The operation sequencemodel—combining N-gram-based and phrase-based statistical machine translation

Nadir Durrani, Helmut Schmid, Alexander Fraser, Philipp Koehn, Hinrich Schütze

Research output: Contribution to journalArticle

12 Citations (Scopus)

Abstract

In this article, we present a novel machine translation model, the Operation Sequence Model (OSM), which combines the benefits of phrase-based and N-gram-based statistical machine translation (SMT) and remedies their drawbacks. The model represents the translation process as a linear sequence of operations. The sequence includes not only translation operations but also reordering operations. As in N-gram-based SMT, the model is: (i) based on minimal translation units, (ii) takes both source and target information into account, (iii) does not make a phrasal independence assumption, and (iv) avoids the spurious phrasal segmentation problem. As in phrase-based SMT, themodel (i) has the ability to memorize lexical reordering triggers, (ii) builds the search graph dynamically, and (iii) decodes with large translation units during search. The unique properties of the model are (i) its strong coupling of reordering and translation where translation and reordering decisions are conditioned on n previous translation and reordering decisions, and (ii) the ability to model local and long-range reorderings consistently. Using BLEU as a metric of translation accuracy, we found that our system performs significantly better than state-of-the-art phrase-based systems (Moses and Phrasal) and N-gram-based systems (Ncode) on standard translation tasks. We compare the reordering component of the OSM to the Moses lexical reordering model by integrating it into Moses. Our results show that OSM outperforms lexicalized reordering on all translation tasks. The translation quality is shown to be improved further by learning generalized representations with a POS-based OSM.

Original languageEnglish
Pages (from-to)157-186
Number of pages30
JournalComputational Linguistics
Volume41
Issue number2
DOIs
Publication statusPublished - 19 Jun 2015

Fingerprint

Statistical Machine Translation
N-gram
ability
remedies
learning
Translation Units
Graph
Trigger
Machine Translation
Segmentation
Translation Process
segmentation

ASJC Scopus subject areas

  • Computer Science Applications
  • Artificial Intelligence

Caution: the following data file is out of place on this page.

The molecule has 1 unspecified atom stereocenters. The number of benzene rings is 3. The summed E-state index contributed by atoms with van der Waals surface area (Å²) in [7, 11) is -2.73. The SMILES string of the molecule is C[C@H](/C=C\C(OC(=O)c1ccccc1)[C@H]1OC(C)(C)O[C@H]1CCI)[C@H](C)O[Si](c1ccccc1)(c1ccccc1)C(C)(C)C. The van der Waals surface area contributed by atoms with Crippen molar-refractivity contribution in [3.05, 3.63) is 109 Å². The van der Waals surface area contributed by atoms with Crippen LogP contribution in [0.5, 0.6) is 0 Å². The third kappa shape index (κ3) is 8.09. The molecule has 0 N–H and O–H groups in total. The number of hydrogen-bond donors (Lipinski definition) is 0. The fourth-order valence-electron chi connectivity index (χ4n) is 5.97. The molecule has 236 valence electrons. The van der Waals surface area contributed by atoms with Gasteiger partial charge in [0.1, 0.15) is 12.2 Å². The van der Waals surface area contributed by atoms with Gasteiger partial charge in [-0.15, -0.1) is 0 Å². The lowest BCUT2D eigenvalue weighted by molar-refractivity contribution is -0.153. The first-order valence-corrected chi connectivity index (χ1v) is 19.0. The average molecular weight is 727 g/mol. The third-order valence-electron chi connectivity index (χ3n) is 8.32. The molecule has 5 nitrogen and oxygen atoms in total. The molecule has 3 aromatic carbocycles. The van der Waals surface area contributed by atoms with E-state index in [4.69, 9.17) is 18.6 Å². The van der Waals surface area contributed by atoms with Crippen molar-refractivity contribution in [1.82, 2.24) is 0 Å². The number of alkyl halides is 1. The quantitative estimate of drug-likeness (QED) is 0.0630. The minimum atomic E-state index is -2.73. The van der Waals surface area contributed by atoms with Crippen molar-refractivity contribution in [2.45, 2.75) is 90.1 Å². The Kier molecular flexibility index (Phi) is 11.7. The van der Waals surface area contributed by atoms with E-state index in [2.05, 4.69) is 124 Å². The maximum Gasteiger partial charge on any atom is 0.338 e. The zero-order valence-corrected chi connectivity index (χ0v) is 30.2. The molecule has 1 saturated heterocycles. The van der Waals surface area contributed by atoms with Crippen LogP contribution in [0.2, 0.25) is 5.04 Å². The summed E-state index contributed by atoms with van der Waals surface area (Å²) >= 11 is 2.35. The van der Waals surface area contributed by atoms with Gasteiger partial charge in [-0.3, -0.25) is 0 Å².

• Linguistics and Language
  • Language and Linguistics

Cite this

The operation sequencemodel—combining N-gram-based and phrase-based statistical machine translation. / Durrani, Nadir; Schmid, Helmut; Fraser, Alexander; Koehn, Philipp; Schütze, Hinrich.

In: Computational Linguistics, Vol. 41, No. 2, 19.06.2015, p. 157-186.

Research output: Contribution to journalArticle

Durrani, Nadir ; Schmid, Helmut ; Fraser, Alexander ; Koehn, Philipp ; Schütze, Hinrich. / The operation sequencemodel—combining N-gram-based and phrase-based statistical machine translation. In: Computational Linguistics. 2015 ; Vol. 41, No. 2. pp. 157-186.
@article{4d14547bf3944e49be0949d0d296a601,
title = "The operation sequencemodel—combining N-gram-based and phrase-based statistical machine translation",
abstract = "In this article, we present a novel machine translation model, the Operation Sequence Model (OSM), which combines the benefits of phrase-based and N-gram-based statistical machine translation (SMT) and remedies their drawbacks. The model represents the translation process as a linear sequence of operations. The sequence includes not only translation operations but also reordering operations. As in N-gram-based SMT, the model is: (i) based on minimal translation units, (ii) takes both source and target information into account, (iii) does not make a phrasal independence assumption, and (iv) avoids the spurious phrasal segmentation problem. As in phrase-based SMT, themodel (i) has the ability to memorize lexical reordering triggers, (ii) builds the search graph dynamically, and (iii) decodes with large translation units during search. The unique properties of the model are (i) its strong coupling of reordering and translation where translation and reordering decisions are conditioned on n previous translation and reordering decisions, and (ii) the ability to model local and long-range reorderings consistently. Using BLEU as a metric of translation accuracy, we found that our system performs significantly better than state-of-the-art phrase-based systems (Moses and Phrasal) and N-gram-based systems (Ncode) on standard translation tasks. We compare the reordering component of the OSM to the Moses lexical reordering model by integrating it into Moses. Our results show that OSM outperforms lexicalized reordering on all translation tasks. The translation quality is shown to be improved further by learning generalized representations with a POS-based OSM.",